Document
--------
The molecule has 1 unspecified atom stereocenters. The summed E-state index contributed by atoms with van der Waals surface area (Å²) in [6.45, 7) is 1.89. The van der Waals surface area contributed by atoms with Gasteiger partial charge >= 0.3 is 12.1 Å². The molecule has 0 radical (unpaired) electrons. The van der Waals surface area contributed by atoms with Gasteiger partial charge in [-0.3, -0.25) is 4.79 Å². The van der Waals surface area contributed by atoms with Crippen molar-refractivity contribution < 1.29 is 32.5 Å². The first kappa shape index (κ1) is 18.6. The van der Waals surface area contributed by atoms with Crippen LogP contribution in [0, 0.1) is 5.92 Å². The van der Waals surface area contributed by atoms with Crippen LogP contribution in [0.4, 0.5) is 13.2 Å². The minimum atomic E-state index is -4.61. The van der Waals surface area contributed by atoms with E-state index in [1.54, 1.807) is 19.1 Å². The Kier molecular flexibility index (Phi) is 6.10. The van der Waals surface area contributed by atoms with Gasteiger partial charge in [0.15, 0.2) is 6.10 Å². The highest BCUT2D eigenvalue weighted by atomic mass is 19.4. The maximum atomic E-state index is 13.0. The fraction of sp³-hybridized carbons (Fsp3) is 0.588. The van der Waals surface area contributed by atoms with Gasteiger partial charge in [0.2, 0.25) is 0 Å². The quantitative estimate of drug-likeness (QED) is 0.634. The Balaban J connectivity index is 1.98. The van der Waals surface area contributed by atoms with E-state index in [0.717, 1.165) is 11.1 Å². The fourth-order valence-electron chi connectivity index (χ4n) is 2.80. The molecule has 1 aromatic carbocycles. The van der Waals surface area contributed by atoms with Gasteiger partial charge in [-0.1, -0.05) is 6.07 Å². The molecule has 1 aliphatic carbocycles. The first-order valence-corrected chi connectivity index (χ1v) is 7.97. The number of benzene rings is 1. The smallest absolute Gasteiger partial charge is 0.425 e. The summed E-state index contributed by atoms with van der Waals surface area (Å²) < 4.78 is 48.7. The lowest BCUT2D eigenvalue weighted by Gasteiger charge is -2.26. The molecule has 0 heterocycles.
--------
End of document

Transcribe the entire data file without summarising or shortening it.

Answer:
The molecule has 1 unspecified atom stereocenters. The summed E-state index contributed by atoms with van der Waals surface area (Å²) in [6.45, 7) is 1.89. The van der Waals surface area contributed by atoms with Gasteiger partial charge >= 0.3 is 12.1 Å². The molecule has 0 radical (unpaired) electrons. The van der Waals surface area contributed by atoms with Gasteiger partial charge in [-0.3, -0.25) is 4.79 Å². The van der Waals surface area contributed by atoms with Crippen molar-refractivity contribution < 1.29 is 32.5 Å². The first kappa shape index (κ1) is 18.6. The van der Waals surface area contributed by atoms with Crippen LogP contribution in [0, 0.1) is 5.92 Å². The van der Waals surface area contributed by atoms with Crippen LogP contribution in [0.4, 0.5) is 13.2 Å². The minimum atomic E-state index is -4.61. The van der Waals surface area contributed by atoms with E-state index in [1.54, 1.807) is 19.1 Å². The Kier molecular flexibility index (Phi) is 6.10. The van der Waals surface area contributed by atoms with Gasteiger partial charge in [0.15, 0.2) is 6.10 Å². The highest BCUT2D eigenvalue weighted by atomic mass is 19.4. The maximum atomic E-state index is 13.0. The fraction of sp³-hybridized carbons (Fsp3) is 0.588. The van der Waals surface area contributed by atoms with Gasteiger partial charge in [0.2, 0.25) is 0 Å². The quantitative estimate of drug-likeness (QED) is 0.634. The Balaban J connectivity index is 1.98. The van der Waals surface area contributed by atoms with E-state index in [0.717, 1.165) is 11.1 Å². The fourth-order valence-electron chi connectivity index (χ4n) is 2.80. The molecule has 1 aromatic carbocycles. The van der Waals surface area contributed by atoms with Gasteiger partial charge in [-0.1, -0.05) is 6.07 Å². The molecule has 1 aliphatic carbocycles. The first-order valence-corrected chi connectivity index (χ1v) is 7.97. The number of benzene rings is 1. The smallest absolute Gasteiger partial charge is 0.425 e. The summed E-state index contributed by atoms with van der Waals surface area (Å²) < 4.78 is 48.7. The lowest BCUT2D eigenvalue weighted by Gasteiger charge is -2.26. The molecule has 0 heterocycles.